Authorities in the Middle East country are calling on Moscow to help fight piracy and possible terrorist threats. The U.S.S.R. had a major naval base in the former socialist state of South Yemen, which merged with North Yemen in 1990 to form the present-day Yemen.
Speaking to journalists in Sana, the capital of Yemen, Federation Council Speaker Sergei Mironov said the new direction of Russia's foreign and defense policies and an increase in its naval missions would be taken into consideration when making a decision on the request.
"It's possible that the aspects of using Yemen ports not only for visits by Russian warships, but also for more strategic goals will be considered," he said.
He also said a visit to Russia by the president of Yemen, Ali Abdullah Saleh, could take place in the near future and that the issue of military technical cooperation could be raised during his visit.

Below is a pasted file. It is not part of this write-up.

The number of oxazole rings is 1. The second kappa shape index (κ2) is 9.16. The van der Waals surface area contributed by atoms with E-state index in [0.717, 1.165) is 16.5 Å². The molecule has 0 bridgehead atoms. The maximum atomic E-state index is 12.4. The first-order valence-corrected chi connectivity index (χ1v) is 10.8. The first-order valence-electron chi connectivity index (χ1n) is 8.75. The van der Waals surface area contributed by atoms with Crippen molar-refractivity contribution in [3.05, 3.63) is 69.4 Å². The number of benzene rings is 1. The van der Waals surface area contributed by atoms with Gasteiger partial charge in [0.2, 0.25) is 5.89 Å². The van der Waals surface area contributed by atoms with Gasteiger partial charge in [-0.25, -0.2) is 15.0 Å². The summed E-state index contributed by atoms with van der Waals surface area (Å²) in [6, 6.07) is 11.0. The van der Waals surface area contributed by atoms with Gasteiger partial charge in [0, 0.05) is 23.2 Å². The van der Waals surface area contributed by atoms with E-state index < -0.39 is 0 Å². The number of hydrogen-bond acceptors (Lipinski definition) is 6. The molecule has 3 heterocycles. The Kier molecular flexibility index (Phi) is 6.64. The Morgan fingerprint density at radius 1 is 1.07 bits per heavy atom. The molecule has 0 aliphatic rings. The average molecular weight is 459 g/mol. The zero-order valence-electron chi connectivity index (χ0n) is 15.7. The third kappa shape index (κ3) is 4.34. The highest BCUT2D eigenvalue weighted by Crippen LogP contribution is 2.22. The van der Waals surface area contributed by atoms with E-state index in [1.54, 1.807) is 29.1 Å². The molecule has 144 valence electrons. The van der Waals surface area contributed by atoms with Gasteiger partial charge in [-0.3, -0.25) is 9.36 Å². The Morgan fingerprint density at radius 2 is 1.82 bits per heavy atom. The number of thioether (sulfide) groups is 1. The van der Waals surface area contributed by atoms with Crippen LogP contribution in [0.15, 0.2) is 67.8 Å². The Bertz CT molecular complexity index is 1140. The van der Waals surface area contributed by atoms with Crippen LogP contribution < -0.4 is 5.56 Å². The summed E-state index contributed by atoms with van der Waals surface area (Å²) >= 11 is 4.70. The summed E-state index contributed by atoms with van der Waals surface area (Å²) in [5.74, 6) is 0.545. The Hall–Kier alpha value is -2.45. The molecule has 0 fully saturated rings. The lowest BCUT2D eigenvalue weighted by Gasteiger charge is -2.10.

A missile frigate from Russia's Baltic Fleet is currently en route to Somalia at the invitation of Somali authorities to fight piracy off the Somali coast together with warships from other countries.
Somali pirates recently hijacked a Ukrainian ship, MV Faina, carrying at least 33 tanks and other heavy weaponry. Six U.S. warships are currently surrounding the Faina.
Pirates are also active near the Yemen coast in the Gulf of Aden, where they seized a Panamanian tanker in September.
Mironov said Yemen feared that groups associated with the al-Qaeda terrorist movement might be hiding in the Somali region, which has no effective government and no navy to police its coastline, and could later expand their activity in the Arabian Sea with its busy oil tanker routes.
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August 22 marks 110th anniversary of the birth of Deng Xiaoping, the architect of reforms in the People’s Republic of China. His role in shaping the history of modern China is difficult to overstate. His Chinese model is too specific to be copied in other countries, such as Russia.